In memory of Sangita
Bharat lost his wife, Sangita, to acute myeloid leukaemia (AML) in 2015. He tells about the emotional journey he’s been on in the four years since, which has seen him travel the world and raise over £50,000 for blood cancer research
Bharat (right) and his late wife Sangita, who passed away with acute myeloid leukaemia in December 2015
Sangita’s diagnosis and treatment
Sangita was diagnosed with non-Hodgkin lymphoma in 2006. She had chemotherapy for six months and was fine for a number of months. But 18 months later, it returned.
She received her own stem cells, which was initially successful. She even returned to full time employment. However, in January 2015 she was diagnosed with myelodysplastic syndromes (MDS). It evolved into AML a few months later.
Sangita’s medical team in Oxford were amazingly helpful and always positive. They managed to find her a stem cell donor and were as overjoyed as us.
She had the transplant in July 2015. It seemed to have worked, but six weeks after coming home, she had a kidney infection which she couldn’t recover from. In December 2015, Sangita passed away with her family by her side.
Taking the rough with the smooth
I gave up work in 2015 to take care of Sangita and our two sons. We all had a lot of ups and downs during the nine years she was sick.
Our two boys were very young and it traumatic for them to watch their mum being ill over a long period of time. They were also going through crucial times of studying for GCSEs, A-levels and starting university. I learned that you have to be open, honest and transparent everything. Sugarcoating doesn't help.
I found it useful to use things like Facetime and WhatsApp to allow Sangita to connect with friends and family members while she was ill and in treatment. And give them some home comforts, like comfortable bedding and family photos.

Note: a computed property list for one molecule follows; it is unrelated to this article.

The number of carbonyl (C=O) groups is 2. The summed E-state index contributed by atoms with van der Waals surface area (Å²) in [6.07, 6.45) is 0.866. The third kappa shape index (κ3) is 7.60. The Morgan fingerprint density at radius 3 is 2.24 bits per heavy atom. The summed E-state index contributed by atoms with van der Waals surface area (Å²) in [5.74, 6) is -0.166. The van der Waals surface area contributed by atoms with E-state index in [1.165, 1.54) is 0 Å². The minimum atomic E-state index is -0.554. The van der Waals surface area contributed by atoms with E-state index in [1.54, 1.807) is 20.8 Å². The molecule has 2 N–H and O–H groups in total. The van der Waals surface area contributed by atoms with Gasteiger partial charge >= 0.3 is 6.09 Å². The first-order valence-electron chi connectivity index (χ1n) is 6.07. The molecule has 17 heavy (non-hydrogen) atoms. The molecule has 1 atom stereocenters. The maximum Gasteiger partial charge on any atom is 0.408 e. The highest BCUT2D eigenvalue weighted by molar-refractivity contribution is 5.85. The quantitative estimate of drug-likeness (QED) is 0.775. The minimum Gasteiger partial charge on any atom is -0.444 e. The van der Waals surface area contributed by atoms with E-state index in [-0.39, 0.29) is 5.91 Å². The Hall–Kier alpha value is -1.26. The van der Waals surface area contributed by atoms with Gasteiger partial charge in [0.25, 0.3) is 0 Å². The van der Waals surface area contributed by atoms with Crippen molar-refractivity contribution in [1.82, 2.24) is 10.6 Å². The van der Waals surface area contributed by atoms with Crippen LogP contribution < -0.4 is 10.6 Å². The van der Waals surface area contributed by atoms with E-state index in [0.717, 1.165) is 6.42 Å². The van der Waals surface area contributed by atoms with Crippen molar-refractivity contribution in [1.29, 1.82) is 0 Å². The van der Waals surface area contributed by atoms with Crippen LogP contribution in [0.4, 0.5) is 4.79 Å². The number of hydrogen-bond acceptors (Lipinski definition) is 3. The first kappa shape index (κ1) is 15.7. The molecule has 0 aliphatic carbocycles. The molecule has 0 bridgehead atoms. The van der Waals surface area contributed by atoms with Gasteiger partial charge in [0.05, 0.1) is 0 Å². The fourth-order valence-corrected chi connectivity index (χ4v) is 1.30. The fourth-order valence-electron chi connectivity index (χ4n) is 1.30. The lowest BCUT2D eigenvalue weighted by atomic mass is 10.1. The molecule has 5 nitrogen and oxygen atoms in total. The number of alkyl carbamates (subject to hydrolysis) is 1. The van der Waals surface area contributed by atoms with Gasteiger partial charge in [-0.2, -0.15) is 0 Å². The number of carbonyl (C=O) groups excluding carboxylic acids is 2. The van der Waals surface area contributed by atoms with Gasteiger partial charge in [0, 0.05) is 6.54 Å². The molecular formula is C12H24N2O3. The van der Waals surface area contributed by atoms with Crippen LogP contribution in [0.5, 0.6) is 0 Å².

Bharat (left) with family friends Sarah (middle) and Dinesh (right) at Blenheim Palace Triathlon
£50,000 (and counting) for blood cancer research
Sangita’s experience with blood cancer has made me want to do whatever I can to help other people in similar positions. The likelihood of finding a stem cell donor is low in the black, Asian and minority ethnic communities. To raise awareness, I help Bloodwise and Anthony Nolan to organise drives in gurudwaras, synagogues, mosques and temples.
I’ve also been inspired to fundraise. I did my first bike ride for Bloodwise a year after Sangita’s diagnosis. In the ten years since, I’ve climbed Mount Kilimanjaro, walked part of Great Wall of China over the years and cycled from London to Paris. I’ve raised over £50,000 so far.
The events are always very rewarding and emotional. Blenheim Palace Triathlon in 2017 was a particularly memorable great achievement. But my most memorable time was the London to Paris Bike Ride in 2016 when I made 200 new friends over four days!
What drives me is the great satisfaction I get from helping Bloodwise fund lifesaving research. I would encourage anyone to sign up for a fundraising challenge. You’ll be amazed how many new friends you make along the way!
If you've lost a loved one to Bloodwise, you can fundraise in memory to help remember and celebrate your loved one, and help us beat blood cancer.FIND OUT MORE ABOUT GIVING IN MEMORY